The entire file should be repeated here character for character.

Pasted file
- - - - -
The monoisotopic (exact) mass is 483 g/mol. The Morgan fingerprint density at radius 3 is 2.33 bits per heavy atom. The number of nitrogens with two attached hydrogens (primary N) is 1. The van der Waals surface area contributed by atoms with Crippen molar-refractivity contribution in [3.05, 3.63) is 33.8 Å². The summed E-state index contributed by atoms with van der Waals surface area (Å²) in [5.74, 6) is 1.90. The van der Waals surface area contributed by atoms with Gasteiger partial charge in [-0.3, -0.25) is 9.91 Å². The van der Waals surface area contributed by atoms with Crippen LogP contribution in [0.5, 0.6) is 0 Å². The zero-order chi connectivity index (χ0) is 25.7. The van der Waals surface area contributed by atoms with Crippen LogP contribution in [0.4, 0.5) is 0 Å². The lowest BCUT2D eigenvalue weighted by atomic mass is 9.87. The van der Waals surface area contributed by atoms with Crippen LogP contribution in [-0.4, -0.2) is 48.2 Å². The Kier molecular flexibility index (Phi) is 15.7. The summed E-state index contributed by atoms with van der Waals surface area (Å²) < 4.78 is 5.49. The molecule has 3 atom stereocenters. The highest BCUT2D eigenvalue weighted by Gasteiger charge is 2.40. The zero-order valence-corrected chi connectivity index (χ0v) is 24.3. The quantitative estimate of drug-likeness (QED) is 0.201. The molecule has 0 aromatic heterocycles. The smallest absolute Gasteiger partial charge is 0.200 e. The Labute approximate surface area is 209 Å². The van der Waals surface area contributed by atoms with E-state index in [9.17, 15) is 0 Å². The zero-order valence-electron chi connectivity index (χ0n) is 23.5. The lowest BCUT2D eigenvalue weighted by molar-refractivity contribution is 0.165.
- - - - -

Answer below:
The monoisotopic (exact) mass is 483 g/mol. The Morgan fingerprint density at radius 3 is 2.33 bits per heavy atom. The number of nitrogens with two attached hydrogens (primary N) is 1. The van der Waals surface area contributed by atoms with Crippen molar-refractivity contribution in [3.05, 3.63) is 33.8 Å². The summed E-state index contributed by atoms with van der Waals surface area (Å²) in [5.74, 6) is 1.90. The van der Waals surface area contributed by atoms with Gasteiger partial charge in [-0.3, -0.25) is 9.91 Å². The van der Waals surface area contributed by atoms with Crippen LogP contribution in [0.5, 0.6) is 0 Å². The zero-order chi connectivity index (χ0) is 25.7. The van der Waals surface area contributed by atoms with Crippen LogP contribution in [0.4, 0.5) is 0 Å². The lowest BCUT2D eigenvalue weighted by atomic mass is 9.87. The van der Waals surface area contributed by atoms with Crippen LogP contribution in [-0.4, -0.2) is 48.2 Å². The Kier molecular flexibility index (Phi) is 15.7. The summed E-state index contributed by atoms with van der Waals surface area (Å²) < 4.78 is 5.49. The molecule has 3 atom stereocenters. The highest BCUT2D eigenvalue weighted by Gasteiger charge is 2.40. The zero-order valence-corrected chi connectivity index (χ0v) is 24.3. The quantitative estimate of drug-likeness (QED) is 0.201. The molecule has 0 aromatic heterocycles. The smallest absolute Gasteiger partial charge is 0.200 e. The Labute approximate surface area is 209 Å². The van der Waals surface area contributed by atoms with E-state index in [9.17, 15) is 0 Å². The zero-order valence-electron chi connectivity index (χ0n) is 23.5. The lowest BCUT2D eigenvalue weighted by molar-refractivity contribution is 0.165.